“While Superintendent Bill Husfelt and district staff had recommended ‘mothballing’ four schools — Callaway, Springfield, Oscar Patterson and Oakland Terrace — because of a combination of hurricane damage and population loss, when it came time to choose what plan to advertise, the school board decided in a split vote to keep Callaway Elementary open.”

Parkland shooting: After tragedy, more guns turn up at Palm Beach County public schools, Palm Beach Post, Andrew Marra

“The number of guns found in Palm Beach County public schools has spiked since the Parkland school shooting a year ago, highlighting the difficulty of keeping firearms off campus even amid a historic focus on school security. Since the Feb. 14 mass shooting at Marjory Stoneman Douglas High School, at least 16 guns have been discovered on the school district’s 180 campuses, a Palm Beach Post review of school district, court and police records found. That’s double the number found during the same period a year earlier.”

Broward School Board meeting unravels after request for safety forums, Sun-Sentinel, Scott Travis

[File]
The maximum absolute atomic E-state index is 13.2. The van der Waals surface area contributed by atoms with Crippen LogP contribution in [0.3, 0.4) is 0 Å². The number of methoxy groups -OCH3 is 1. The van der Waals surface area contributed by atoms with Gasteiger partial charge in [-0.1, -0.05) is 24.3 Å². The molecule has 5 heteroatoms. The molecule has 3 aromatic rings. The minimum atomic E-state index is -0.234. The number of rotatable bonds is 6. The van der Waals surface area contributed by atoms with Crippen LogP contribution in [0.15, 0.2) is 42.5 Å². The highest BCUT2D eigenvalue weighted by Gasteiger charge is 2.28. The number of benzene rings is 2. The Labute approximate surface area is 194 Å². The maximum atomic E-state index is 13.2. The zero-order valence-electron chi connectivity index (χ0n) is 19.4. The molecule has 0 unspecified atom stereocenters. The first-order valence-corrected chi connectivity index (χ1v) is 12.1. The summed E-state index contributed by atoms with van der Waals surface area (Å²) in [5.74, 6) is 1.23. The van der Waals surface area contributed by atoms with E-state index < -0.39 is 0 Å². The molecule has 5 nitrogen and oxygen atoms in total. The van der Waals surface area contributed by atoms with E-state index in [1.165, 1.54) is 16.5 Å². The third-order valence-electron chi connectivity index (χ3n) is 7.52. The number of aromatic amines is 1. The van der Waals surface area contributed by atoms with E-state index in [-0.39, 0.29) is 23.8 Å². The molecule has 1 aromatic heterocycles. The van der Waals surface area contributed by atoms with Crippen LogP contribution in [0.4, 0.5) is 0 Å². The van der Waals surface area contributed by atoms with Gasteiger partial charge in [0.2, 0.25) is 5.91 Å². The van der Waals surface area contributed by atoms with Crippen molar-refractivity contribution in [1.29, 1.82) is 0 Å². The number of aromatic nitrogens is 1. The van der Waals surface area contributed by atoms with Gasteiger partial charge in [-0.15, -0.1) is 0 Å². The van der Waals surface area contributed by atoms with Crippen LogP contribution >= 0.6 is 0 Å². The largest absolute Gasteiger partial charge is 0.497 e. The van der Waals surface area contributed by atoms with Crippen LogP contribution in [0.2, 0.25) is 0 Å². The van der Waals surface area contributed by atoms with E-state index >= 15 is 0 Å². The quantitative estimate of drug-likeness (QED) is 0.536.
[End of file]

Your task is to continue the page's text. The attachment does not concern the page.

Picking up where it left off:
“A Broward School Board discussion on secrecy and safety unraveled into a bitter feud Tuesday between factions who support Superintendent Robert Runcie and those who are fed up with him.”

Florida Governor vows to look into teacher certification issues and fix ‘testing for test sake,” WFTS, Katie LaGrone

“Governor DeSantis, who just announced he’s eliminating common core- a test-heavy academic standard for students, told us he’s open to re-evaluating standards for teachers, including the mandated Florida Teacher Certification Exam (FTCE).”

Suspended Okaloosa superintendent Mary Beth Jackson’s attorney claims ‘nebulous allegations,’ News Service of Florida